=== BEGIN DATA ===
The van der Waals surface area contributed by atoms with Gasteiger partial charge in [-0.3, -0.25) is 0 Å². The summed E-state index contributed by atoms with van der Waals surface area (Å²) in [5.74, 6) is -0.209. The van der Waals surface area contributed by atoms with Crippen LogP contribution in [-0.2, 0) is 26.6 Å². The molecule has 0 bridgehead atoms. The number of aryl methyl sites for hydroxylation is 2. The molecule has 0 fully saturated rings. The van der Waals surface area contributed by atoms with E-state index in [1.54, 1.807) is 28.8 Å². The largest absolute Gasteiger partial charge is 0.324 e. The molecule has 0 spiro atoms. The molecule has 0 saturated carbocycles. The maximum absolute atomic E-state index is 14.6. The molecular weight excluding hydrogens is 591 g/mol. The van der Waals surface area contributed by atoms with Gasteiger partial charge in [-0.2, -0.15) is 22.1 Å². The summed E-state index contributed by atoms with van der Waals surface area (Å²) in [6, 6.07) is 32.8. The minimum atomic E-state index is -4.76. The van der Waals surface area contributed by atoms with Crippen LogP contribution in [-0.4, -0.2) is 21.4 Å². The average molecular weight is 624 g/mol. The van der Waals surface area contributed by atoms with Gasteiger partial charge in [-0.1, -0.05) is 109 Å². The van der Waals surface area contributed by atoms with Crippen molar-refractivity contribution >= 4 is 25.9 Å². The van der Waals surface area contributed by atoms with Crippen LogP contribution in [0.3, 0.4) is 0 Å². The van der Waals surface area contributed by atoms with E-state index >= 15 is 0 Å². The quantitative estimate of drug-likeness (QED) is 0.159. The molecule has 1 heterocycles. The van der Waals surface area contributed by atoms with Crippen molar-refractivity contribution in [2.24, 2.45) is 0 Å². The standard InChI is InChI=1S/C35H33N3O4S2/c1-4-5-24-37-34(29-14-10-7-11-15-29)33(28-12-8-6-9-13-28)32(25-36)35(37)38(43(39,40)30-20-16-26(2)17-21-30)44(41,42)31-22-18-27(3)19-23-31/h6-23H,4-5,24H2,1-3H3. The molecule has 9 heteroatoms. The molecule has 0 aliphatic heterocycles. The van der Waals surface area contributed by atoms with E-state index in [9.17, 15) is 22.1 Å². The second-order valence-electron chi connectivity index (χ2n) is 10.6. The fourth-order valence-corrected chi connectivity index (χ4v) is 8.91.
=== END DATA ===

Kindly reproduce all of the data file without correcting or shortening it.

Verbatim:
The van der Waals surface area contributed by atoms with Gasteiger partial charge in [-0.3, -0.25) is 0 Å². The summed E-state index contributed by atoms with van der Waals surface area (Å²) in [5.74, 6) is -0.209. The van der Waals surface area contributed by atoms with Crippen LogP contribution in [-0.2, 0) is 26.6 Å². The molecule has 0 bridgehead atoms. The number of aryl methyl sites for hydroxylation is 2. The molecule has 0 fully saturated rings. The van der Waals surface area contributed by atoms with E-state index in [1.54, 1.807) is 28.8 Å². The largest absolute Gasteiger partial charge is 0.324 e. The molecule has 0 spiro atoms. The molecule has 0 saturated carbocycles. The maximum absolute atomic E-state index is 14.6. The molecular weight excluding hydrogens is 591 g/mol. The van der Waals surface area contributed by atoms with Gasteiger partial charge in [-0.2, -0.15) is 22.1 Å². The summed E-state index contributed by atoms with van der Waals surface area (Å²) in [6, 6.07) is 32.8. The minimum atomic E-state index is -4.76. The van der Waals surface area contributed by atoms with Crippen LogP contribution in [-0.4, -0.2) is 21.4 Å². The average molecular weight is 624 g/mol. The van der Waals surface area contributed by atoms with Gasteiger partial charge in [-0.1, -0.05) is 109 Å². The van der Waals surface area contributed by atoms with Crippen molar-refractivity contribution >= 4 is 25.9 Å². The van der Waals surface area contributed by atoms with Crippen LogP contribution in [0.3, 0.4) is 0 Å². The van der Waals surface area contributed by atoms with E-state index >= 15 is 0 Å². The quantitative estimate of drug-likeness (QED) is 0.159. The molecule has 1 heterocycles. The van der Waals surface area contributed by atoms with Crippen molar-refractivity contribution in [2.24, 2.45) is 0 Å². The standard InChI is InChI=1S/C35H33N3O4S2/c1-4-5-24-37-34(29-14-10-7-11-15-29)33(28-12-8-6-9-13-28)32(25-36)35(37)38(43(39,40)30-20-16-26(2)17-21-30)44(41,42)31-22-18-27(3)19-23-31/h6-23H,4-5,24H2,1-3H3. The molecule has 9 heteroatoms. The molecule has 0 aliphatic heterocycles. The van der Waals surface area contributed by atoms with E-state index in [9.17, 15) is 22.1 Å². The second-order valence-electron chi connectivity index (χ2n) is 10.6. The fourth-order valence-corrected chi connectivity index (χ4v) is 8.91.